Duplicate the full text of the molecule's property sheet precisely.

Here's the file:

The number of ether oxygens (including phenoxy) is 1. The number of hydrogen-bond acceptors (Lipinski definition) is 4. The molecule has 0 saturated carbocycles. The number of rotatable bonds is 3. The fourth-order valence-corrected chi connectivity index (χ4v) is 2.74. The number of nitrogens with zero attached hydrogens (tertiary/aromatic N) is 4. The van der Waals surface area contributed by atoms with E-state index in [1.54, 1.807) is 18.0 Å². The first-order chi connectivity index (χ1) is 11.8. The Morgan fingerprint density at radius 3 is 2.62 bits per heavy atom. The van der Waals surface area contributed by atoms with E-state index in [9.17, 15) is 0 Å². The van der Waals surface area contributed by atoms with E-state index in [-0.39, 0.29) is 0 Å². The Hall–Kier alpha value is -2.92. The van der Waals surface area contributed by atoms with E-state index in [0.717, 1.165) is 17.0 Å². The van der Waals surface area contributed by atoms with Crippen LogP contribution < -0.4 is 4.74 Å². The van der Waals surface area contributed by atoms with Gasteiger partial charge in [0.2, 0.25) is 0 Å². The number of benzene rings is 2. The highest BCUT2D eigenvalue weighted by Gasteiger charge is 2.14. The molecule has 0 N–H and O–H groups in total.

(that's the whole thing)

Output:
The number of ether oxygens (including phenoxy) is 1. The number of hydrogen-bond acceptors (Lipinski definition) is 4. The molecule has 0 saturated carbocycles. The number of rotatable bonds is 3. The fourth-order valence-corrected chi connectivity index (χ4v) is 2.74. The number of nitrogens with zero attached hydrogens (tertiary/aromatic N) is 4. The van der Waals surface area contributed by atoms with E-state index in [1.54, 1.807) is 18.0 Å². The first-order chi connectivity index (χ1) is 11.8. The Morgan fingerprint density at radius 3 is 2.62 bits per heavy atom. The van der Waals surface area contributed by atoms with E-state index in [9.17, 15) is 0 Å². The van der Waals surface area contributed by atoms with E-state index in [-0.39, 0.29) is 0 Å². The Hall–Kier alpha value is -2.92. The van der Waals surface area contributed by atoms with E-state index in [0.717, 1.165) is 17.0 Å². The van der Waals surface area contributed by atoms with Crippen LogP contribution < -0.4 is 4.74 Å². The van der Waals surface area contributed by atoms with Gasteiger partial charge in [0.2, 0.25) is 0 Å². The number of benzene rings is 2. The highest BCUT2D eigenvalue weighted by Gasteiger charge is 2.14. The molecule has 0 N–H and O–H groups in total.